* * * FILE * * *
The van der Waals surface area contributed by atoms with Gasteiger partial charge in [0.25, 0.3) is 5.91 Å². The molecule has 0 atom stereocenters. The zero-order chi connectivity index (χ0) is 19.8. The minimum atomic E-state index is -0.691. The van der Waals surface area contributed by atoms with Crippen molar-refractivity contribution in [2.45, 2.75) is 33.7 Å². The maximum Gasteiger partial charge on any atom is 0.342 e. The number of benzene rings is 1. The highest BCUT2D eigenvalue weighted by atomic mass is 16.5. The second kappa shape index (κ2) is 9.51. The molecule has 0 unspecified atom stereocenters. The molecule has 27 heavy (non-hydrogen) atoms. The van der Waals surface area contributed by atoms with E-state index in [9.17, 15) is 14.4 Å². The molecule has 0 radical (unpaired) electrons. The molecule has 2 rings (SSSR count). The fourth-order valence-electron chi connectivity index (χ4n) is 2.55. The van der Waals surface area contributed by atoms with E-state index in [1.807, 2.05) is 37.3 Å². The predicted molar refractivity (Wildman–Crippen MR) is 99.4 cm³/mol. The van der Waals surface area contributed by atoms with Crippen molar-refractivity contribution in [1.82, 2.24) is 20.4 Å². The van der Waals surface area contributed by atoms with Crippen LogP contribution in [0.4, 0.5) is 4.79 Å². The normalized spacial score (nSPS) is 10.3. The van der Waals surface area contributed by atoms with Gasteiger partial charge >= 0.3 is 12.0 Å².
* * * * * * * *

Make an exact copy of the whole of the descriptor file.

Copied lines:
The van der Waals surface area contributed by atoms with Gasteiger partial charge in [0.25, 0.3) is 5.91 Å². The molecule has 0 atom stereocenters. The zero-order chi connectivity index (χ0) is 19.8. The minimum atomic E-state index is -0.691. The van der Waals surface area contributed by atoms with Crippen molar-refractivity contribution in [2.45, 2.75) is 33.7 Å². The maximum Gasteiger partial charge on any atom is 0.342 e. The number of benzene rings is 1. The highest BCUT2D eigenvalue weighted by atomic mass is 16.5. The second kappa shape index (κ2) is 9.51. The molecule has 0 unspecified atom stereocenters. The molecule has 27 heavy (non-hydrogen) atoms. The van der Waals surface area contributed by atoms with E-state index in [9.17, 15) is 14.4 Å². The molecule has 0 radical (unpaired) electrons. The molecule has 2 rings (SSSR count). The fourth-order valence-electron chi connectivity index (χ4n) is 2.55. The van der Waals surface area contributed by atoms with E-state index in [1.807, 2.05) is 37.3 Å². The predicted molar refractivity (Wildman–Crippen MR) is 99.4 cm³/mol. The van der Waals surface area contributed by atoms with Crippen molar-refractivity contribution in [1.82, 2.24) is 20.4 Å². The van der Waals surface area contributed by atoms with Crippen LogP contribution in [0.4, 0.5) is 4.79 Å². The normalized spacial score (nSPS) is 10.3. The van der Waals surface area contributed by atoms with Gasteiger partial charge >= 0.3 is 12.0 Å².